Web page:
"You can't fix stupid." -Ron White
So. You spent the last month looking at job posts, tailoring resumes and cover letters, and networking. Finally you got an interiew that you are really excited about. Then it hits. What if I screw up?
As you probably have noticed, a common theme on this blog is preparation. Preparation is one factor of job search that you are in complete and total control of. See my posts about the elevator pitch, small talk, salary negotation and answering tough questions for some ideas. And of course stay tuned for future posts as there will certainly be more.
Back to what I was saying...
The employer read through your resume, compared it to possibly hundreds of others, and felt confident enough about your potential that they want to speak with you in person. Now the most important job you have is to convince them that they are correct in their assessment. And that should be the easy part. Getting an interview is the toughest part.
The approach to take is to show the hiring manager that you are 1) smart, 2) willing to do the work, and 3) have a great personality. One out of three is not going to cut it. Even two out of three isn't good enough. If I hire someone based upon personality and attitude alone, it would be a disaster (you can't fix stupid!) Or I could hire a brilliant mind with a crappy personality, but that would be equally awful. I want a smart staff member who will be fun to work with and be motivated to work with the team, helpful, and able to do the job. We spend more waking hours with the people that we work with than anyone else in our lives. We have to be able to live with these people, and even better, enjoy them.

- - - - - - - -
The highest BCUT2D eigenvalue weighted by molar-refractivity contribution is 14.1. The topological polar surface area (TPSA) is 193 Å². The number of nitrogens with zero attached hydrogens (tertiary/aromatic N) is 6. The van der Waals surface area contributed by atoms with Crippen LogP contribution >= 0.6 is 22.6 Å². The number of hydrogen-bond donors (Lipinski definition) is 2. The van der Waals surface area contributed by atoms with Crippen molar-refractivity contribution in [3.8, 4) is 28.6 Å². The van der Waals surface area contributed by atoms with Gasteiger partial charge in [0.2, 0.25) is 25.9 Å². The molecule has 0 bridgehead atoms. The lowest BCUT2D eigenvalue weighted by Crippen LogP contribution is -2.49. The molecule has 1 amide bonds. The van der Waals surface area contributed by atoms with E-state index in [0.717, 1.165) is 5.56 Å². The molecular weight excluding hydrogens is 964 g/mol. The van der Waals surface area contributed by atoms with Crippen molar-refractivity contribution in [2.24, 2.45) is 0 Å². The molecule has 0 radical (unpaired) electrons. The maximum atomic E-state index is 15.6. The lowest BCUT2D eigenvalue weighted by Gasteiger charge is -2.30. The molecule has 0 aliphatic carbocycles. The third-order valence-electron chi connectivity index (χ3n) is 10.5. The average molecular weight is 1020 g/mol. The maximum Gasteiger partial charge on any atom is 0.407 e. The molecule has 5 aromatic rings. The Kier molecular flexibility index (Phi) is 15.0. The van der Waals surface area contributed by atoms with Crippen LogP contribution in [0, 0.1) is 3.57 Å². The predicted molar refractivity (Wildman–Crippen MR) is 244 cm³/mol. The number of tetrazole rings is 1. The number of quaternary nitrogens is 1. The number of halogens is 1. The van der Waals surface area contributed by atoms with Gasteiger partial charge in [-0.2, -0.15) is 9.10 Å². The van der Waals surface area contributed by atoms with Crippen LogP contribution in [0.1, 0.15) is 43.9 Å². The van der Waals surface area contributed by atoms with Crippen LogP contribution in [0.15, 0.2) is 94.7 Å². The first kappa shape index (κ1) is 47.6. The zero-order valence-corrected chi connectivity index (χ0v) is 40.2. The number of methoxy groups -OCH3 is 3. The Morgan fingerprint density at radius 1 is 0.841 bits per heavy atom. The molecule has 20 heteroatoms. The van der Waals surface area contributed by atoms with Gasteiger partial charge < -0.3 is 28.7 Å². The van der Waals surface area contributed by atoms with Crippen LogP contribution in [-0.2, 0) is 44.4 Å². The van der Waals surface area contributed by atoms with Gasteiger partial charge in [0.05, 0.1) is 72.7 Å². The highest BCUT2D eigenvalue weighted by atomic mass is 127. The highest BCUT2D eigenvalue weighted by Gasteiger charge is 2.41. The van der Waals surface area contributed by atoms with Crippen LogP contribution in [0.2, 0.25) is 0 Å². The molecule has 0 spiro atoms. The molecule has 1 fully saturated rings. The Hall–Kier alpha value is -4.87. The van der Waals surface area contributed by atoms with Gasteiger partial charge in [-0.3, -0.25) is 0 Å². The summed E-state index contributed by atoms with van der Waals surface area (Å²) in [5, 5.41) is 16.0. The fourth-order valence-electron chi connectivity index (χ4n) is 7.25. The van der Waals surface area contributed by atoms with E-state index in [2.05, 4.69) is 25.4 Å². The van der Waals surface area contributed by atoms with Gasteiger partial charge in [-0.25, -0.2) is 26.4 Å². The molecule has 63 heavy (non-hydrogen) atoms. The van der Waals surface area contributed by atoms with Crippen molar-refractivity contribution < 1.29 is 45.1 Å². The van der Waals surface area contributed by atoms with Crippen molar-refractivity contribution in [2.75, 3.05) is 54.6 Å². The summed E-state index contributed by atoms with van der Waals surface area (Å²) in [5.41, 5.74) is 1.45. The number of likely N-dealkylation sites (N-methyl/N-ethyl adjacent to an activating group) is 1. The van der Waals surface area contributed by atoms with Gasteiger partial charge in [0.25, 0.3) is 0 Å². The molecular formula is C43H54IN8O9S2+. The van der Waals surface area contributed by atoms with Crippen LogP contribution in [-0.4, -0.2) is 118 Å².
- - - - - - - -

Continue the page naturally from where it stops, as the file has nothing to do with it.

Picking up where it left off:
How do you prove your smarts? Your education and accomplishments can do a lot of that. Being articulate, having prepared, and showing you can think on your feet when answering tough questions, will also demonstrate your intelligence and aptitude. The best way to come across smart is to prepare as much as you can. Practice mock interviews (contact us!) so you don't feel too nervous. Being nervous can make you look stiff, or timid. It can also cause you to stammer or hesitate which can be misconstrued as being inarticulate.
How do you prove to be a good fit for the team? One way is to talk to people you may already know at the company, or perhaps tap into your LinkedIn network, to find out about the corporate culture and the team you are applying to be a part of. The HR website may also have some information about these things, but talking to people is always better. Once you gather this information, you can tailor your interview and communication style to match.
How about your personality? Well, you are kind of on your own there. But if you have been told to 'smile more' or asked what is wrong when nothing is wrong, you may want to really pay attention to your non-verbals. The people you meet WILL be judging you - that is what a job interview is all about, right? Still, even this part is in your control!
Go in there and kick some butt.